Monocyte Migration To Sites Of Inflammation

Monocytes play an important role in the immune network as one of the first lines of defence against inflammatory challenge. Monocytes develop in the bone marrow, enter the circulation, and subsequently enter tissues of the body where they differentiate into tissue macrophages and dendritic cells. Under inflammatory conditions, the number of monocytes leaving the circulation doubles that under homeostatic conditions [52], CCL2/monocyte chemoattractant protein (MCP) -1 has been long known to mediate recruitment of monocytes into sites of inflammation. Lack of CCR2 expression in an experimental peritoneal inflammation model using a non-specific inflammatory stimulus, thioglycollate, results in an impaired recruitment of macrophages into the peritoneum [53], In addition, CCR2 deficient mice are unable to clear infection by intracellular bacteria, Listeria monocytogenes [53], Furthermore, macrophages play an important role in the development of protective cutaneous granulomas initiated by Leishmania major or Mycobacterium leprae [54]. Such early macrophage recruitment to sites of cutaneous granuloma formation has been shown to be mediated by MIP-loc/p chemokines released from neutrophils recruited by mast cell derived TNF-a [54],

Interestingly, CCL2/MCP-1 produced in inflamed skin is transported via lymph to the HEV of the draining lymph nodes, therefore mediating recruitment of monocytes into lymph nodes [55]. This suggests that chemokines have the potential to remotely control the immune network. CCL2/MCP-1 has also been implicated in macrophage trafficking to the central nervous system (CNS) under inflammatory conditions and in the pathogenesis of experimental autoimmune encephalomyelitis (EAE), where macrophages are thought to be the primary effector cells in mediating cellular pathology and tissue damage [56]. In particular, mice deficient in CCL2/ MCP-1 or its cognate receptor CCR2, show resistance to EAE [57-59].

Other non-lymphoid tissues such as breast, kidney, skin and gut have been shown to express

CXCL14/BRAK, which selectively recruits circulating monocytes in homeostasis, as well as monocytes activated by prostaglandin E2 (PGE2). CXCL14/breast and kidney-expressed chem-okine (BRAK), which is thought to be made constitutively by normal skin keratinocytes, dermal fibroblasts, as well as lamina propria cells [60], Monocytes cultured with PGE2 have been shown to gain chemotactic responsiveness to CXCL14/BRAK, while losing responsiveness to CCL2/ MCP-1, CCL5/regulated upon activation, normal T cell expressed and secreted (RANTES), and CXCL12/stromal cell-derived factor (SDF) -1 [60], The receptor for CXCL14/BRAK is yet unknown. The authors propose that once monocytes enter sites of inflammation, local secretion of PGE, polarizes monocytes to be responsive to high levels of CXCL14/BRAK.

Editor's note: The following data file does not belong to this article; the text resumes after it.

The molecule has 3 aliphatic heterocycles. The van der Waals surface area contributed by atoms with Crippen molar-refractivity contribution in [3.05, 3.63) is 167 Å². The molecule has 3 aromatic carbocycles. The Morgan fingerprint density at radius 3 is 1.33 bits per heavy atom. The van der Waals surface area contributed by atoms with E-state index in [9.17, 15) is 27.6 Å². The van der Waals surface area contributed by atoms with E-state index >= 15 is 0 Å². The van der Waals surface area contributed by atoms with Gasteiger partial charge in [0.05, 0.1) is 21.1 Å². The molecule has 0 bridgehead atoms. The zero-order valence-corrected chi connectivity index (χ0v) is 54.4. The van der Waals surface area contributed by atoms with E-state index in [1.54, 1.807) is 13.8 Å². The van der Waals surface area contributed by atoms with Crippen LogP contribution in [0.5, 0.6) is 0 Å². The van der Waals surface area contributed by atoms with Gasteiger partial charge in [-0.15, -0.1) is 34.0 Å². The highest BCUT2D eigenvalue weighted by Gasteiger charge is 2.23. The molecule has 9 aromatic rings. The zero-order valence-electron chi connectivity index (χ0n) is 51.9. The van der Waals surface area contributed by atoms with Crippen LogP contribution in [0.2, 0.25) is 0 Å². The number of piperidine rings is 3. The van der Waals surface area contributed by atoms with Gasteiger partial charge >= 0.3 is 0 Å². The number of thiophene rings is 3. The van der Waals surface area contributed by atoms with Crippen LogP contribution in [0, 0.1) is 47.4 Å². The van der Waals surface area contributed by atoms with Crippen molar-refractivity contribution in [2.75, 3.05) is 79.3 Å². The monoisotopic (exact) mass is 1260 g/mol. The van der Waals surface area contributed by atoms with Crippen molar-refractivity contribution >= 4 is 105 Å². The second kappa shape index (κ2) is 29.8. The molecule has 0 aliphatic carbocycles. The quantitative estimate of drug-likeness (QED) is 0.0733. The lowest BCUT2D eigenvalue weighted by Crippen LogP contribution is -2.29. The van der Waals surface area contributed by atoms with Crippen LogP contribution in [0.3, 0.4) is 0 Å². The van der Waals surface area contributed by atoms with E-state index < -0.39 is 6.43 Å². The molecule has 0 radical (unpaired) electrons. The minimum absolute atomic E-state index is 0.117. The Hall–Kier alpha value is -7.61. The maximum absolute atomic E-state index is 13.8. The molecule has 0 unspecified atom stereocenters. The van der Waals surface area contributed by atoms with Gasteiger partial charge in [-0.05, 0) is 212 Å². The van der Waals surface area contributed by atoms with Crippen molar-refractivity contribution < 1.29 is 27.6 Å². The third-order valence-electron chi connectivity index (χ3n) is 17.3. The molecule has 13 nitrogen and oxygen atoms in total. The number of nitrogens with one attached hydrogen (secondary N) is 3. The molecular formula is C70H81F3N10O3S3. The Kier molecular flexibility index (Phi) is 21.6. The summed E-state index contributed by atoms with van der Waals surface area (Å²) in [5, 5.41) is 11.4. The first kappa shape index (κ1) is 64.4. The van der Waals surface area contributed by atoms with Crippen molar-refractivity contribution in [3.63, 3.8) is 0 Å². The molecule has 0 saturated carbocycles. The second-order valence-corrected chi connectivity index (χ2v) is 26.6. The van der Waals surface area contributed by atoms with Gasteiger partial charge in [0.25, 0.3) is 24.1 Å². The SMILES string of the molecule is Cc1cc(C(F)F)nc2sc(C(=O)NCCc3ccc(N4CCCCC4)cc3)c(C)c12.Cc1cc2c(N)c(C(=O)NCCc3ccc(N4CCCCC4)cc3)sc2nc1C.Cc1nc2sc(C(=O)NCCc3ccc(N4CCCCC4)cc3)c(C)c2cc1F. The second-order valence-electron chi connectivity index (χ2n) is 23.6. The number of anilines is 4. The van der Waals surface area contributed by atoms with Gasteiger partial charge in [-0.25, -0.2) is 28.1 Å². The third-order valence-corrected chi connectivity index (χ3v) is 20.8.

Most recently, two functional subsets of monocytes with distinct migratory properties have been identified. Geissmann et al. [61] have identified a CX3CR1MCCR2 GR1 subset of monocytes characterized by CX^CRl-dependent recruitment to non-inflamed tissues such as spleen, lung, liver, and brain; as well as a short-lived CX3CRllowCCR2+GRl+ subset that is actively recruited to sites of inflammation in a model of intraperitoneal thioglycollate injection. However, Ancuta et al. [62] have shown that Fractalkine, but not MCP-1, plays an important role in transendothelial migration of a CD16+ subtype of monocytes, proposed to be dendritic cell precursors, via CXCRI under inflammatory challenge. Further evidence supports the role of Fractalkine in monocyte recruitment under inflammatory challenge. Fractalkine protein has been detected in atherosclerotic lesions and CXCR3 deficient mice have impaired macrophage recruitment to the vessel wall and decreased atherosclerotic lesion formation [63], In addition to Fractalkine, earlier evidence showed that KC (Gro-a), the ligand for CXCR2, but not MCP-1, significantly induced monocyte arrest on early atherosclerotic endothelium [64],

In addition to the above mentioned chemokines/chemokine receptors, other chemokines/ receptors have been implicated in the trafficking of monocyte dendritic cell precursors such as CXCR1, CXCR4 and CCR6 [65], Expression of inflammatory chemokines receptors CCR2, CCR5, CCR6, CXCR1, and CXCR2 allows immature dendritic cells to respond to inflammatory chemokines made by non-haematopoietic cells such as keratinocytes in the skin [65], These signals direct dendritic cells to enter lymph and travel to T -cell areas of draining lymph nodes. Furthermore, Pashenkov et al. [66] have implicated CXCR4, the receptor for SDF-1, in mediating trafficking of dendritic cells to cerebrospinal fluid by showing partial inhibition of dendritic cells trafficking by CXCR4 neutralizing antibodies.

Overall, monocytes and macrophages are recruited to sites of foreign or self-antigen by CCL2/MCP-1 through their expression of CCR2. However, other chemokines such as CXCL14/ BRAK and Fractalkine also have been shown to recruit monocytic macrophage precursors during both homeostasis and inflammation. Furthermore, monocyte dendritic cell precursors have been shown to be recruited by a number of chemokines such as IL-8, SDF-1 and MIP-3a in addition to MCP-1 and MIP-1 a/[i

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